Type 2 Loan – Player coming back from injury who needs game time to regain match fitness and confidence.  Currently with loans only available during the July/August and the January transfer windows these are likely to be relatively rare and I could identify none of the 38 Chelsea players with this kind of Loan.  I would suggest that Wilshere on loan to Bournemouth is probably one.  Again the impact on the player will depend on the game time he gets.  With the changes to the PL 2 football – now open to U23 players rather than U21s it is probable that for most players returning from injury this will become the preferred route back to first team football.

A Type 3 Loan – kick in the pants.  Historically I suspect at Youth level these transfers are littered with failures where the player is incapable of taking the hint and continues to underperform.  At around 17/18 years old young men typically become distracted (cars, alcohol, friends outside football, girls etc).  Only those with the strongest characters (not necessarily those with the best footballing ability) manage to retain their focus.  If the loss of focus happens at the parent club it is probably unlikely that a transfer to another environment will necessarily break the spell.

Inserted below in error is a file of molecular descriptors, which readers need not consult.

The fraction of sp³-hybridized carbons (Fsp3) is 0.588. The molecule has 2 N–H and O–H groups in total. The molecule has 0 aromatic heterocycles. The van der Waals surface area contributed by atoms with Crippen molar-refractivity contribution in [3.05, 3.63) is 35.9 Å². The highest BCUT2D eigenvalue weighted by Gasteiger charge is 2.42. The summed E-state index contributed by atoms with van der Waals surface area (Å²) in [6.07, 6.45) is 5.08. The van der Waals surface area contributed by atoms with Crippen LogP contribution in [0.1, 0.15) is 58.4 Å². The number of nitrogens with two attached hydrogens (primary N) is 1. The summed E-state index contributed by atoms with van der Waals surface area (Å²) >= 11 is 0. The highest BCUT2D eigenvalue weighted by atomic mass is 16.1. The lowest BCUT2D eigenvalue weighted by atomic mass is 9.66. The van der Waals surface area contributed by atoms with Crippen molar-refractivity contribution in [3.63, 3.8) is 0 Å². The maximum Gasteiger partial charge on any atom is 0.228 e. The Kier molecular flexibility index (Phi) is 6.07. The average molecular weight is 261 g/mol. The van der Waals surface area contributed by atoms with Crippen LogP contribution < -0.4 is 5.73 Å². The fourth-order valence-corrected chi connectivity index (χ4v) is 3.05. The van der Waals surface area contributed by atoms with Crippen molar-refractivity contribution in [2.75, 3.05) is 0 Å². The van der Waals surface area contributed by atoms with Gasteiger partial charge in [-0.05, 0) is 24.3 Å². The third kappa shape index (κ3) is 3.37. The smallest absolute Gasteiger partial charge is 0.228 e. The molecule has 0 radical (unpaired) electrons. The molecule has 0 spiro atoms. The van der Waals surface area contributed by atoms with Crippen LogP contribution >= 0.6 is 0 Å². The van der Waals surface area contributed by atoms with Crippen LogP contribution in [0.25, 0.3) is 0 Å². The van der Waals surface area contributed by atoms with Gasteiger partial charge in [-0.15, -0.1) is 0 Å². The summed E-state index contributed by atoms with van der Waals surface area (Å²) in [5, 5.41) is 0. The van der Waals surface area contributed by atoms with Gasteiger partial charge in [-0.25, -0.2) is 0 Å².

A Type 4 Loan – First step out of the door.  The aim is to present the player where he can effectively showcase his talents and enable the player’s agent to organise a transfer to another club.  Clearly with the salaries that are prevalent in the PL this can still cause problems for all but the wealthiest clubs in other leagues.  Chelsea wages may also be too high for clubs in the middle or lower tiers of the PL..  E.g.  Loic Remy is believed to be on £85k per week.  It is unlikely that Palace will be meeting the full extent of these costs under the terms of his loan deal.  Loic will still be able to play at a high level (although not in European competitions) and, assuming he is able to influence games for Palace, should provide his manager with something to work on.